Dan Newcome, blog

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VirtualBox on Linux: my new workstation virtualization setup

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I just thought that I would make a quick note on a new virtualization solution that I have been using on Linux (and why I switched from VMware server).

VirtualBox was created by a company called Innotek.  Sun eventually bought the company and continued development of VirtualBox as a compliment to its own xVM virtualization solution.

Let me preface the following by saying that I have been a longtime user of VMware on both Windows and Linux platforms since the VMware GSX Server 3.x days.  Most of my VMs were for setting up testing or build environments.  Following the 1.0 beta release of the free VMware server product I switched completely to it from GSX Server.

Fast forward to a little over a year ago, when I wanted to consolidate all of my working environments onto my laptop, on which I run Ubuntu Linux.  I still needed a Windows environment for doing .NET development work, so I moved my development environment that was formerly on a dedicated machine over to a VMware instance on my laptop.  Following this move, I found myself spending sizable chunks of development time fully inside of a Windows VM running on VMware server for Linux, during which time I really started to notice that the VM was not nearly as responsive as the VMs I had running elsewhere on Windows Server hosts.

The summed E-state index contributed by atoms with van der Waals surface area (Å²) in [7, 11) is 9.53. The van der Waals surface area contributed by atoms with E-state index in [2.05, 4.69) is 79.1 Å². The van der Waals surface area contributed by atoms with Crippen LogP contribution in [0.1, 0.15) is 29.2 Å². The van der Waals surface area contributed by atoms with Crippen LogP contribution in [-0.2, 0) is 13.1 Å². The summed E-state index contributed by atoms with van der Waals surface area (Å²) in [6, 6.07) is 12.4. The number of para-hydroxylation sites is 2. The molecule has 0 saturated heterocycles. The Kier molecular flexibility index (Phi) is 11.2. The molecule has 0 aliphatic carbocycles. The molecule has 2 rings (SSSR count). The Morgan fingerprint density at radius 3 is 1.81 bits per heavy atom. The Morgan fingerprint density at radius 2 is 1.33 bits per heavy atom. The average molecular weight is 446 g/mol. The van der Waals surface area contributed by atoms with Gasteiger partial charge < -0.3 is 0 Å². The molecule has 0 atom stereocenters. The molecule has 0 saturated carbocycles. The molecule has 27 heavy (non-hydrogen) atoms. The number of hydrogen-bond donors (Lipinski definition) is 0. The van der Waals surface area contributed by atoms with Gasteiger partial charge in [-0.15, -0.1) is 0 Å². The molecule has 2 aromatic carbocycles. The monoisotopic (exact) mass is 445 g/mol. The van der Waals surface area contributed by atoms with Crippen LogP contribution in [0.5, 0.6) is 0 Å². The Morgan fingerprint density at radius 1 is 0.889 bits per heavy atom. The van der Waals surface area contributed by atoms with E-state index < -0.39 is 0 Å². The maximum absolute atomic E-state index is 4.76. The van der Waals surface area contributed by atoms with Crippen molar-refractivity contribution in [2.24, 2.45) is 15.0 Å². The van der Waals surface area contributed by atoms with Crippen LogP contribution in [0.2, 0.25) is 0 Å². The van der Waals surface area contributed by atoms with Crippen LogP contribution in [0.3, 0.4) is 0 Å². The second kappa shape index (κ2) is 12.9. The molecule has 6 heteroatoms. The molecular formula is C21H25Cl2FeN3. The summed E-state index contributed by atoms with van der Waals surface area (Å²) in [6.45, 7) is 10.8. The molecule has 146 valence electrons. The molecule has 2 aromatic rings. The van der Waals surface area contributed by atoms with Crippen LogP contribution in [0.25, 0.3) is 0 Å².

By running some (relatively unscientific) benchmarks I realized that CPU and memory speed seemed fine, but disk IO was abysmal.  I figured that I would be able to fix the problem by using a raw device for the VM disk, or by setting noatime on the filesystem that the .vmdk disk was on.  However, I found that no matter what I did, I couldn’t get the IO speeds up to where VMware Server for Windows was.   I could not get the responsiveness of my VMware virtual machines to be good enough to work in Visual Studio without wanting to cry every time I went to add a new library reference to the project that I was working on.

Following the frustration of not getting the performance that I was after using VMware and having committed to using virtualization for development work, I started looking around for other solutions.  I installed Xen, but I was turned off by the fact that I had to use a different kernel to use it.  My other options were KVM, qemu, and VirtualBox.  I had looked at all of these in passing before but I hadn’t evaluated them with the intent of actually deploying them as part of my workflow.  VirtualBox had just been bought by Sun and it seemed to have picked up a lot of steam, so I gave it the first shot.  I had installed an old version of VirtualBox previously and had already installed Windows under it, so in fairness I really didn’t give the others much of a chance.  I may revisit the others in time.

VirtualBox turns out to be less stable than VMware which is perhaps not surprising, given the maturity of VMware.   I have experienced some occasional crashes while performing network IO using Windows filesharing or Samba.  However, it did rings around VMware in terms of disk IO, which I think had an impact on my productivity.  I may dig up my numbers on this stuff if I have some time later, just to show some verification.  I may have sacrificed some CPU efficiency, but the user experience is definitely improved compared to my VMware VMs.

This post definitely went longer than I had anticipated.  Hopefully this helps someone out that is looking for a snappy VM environment under Linux.

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Written by newcome

January 14, 2009 at 1:11 pm

Posted in Uncategorized

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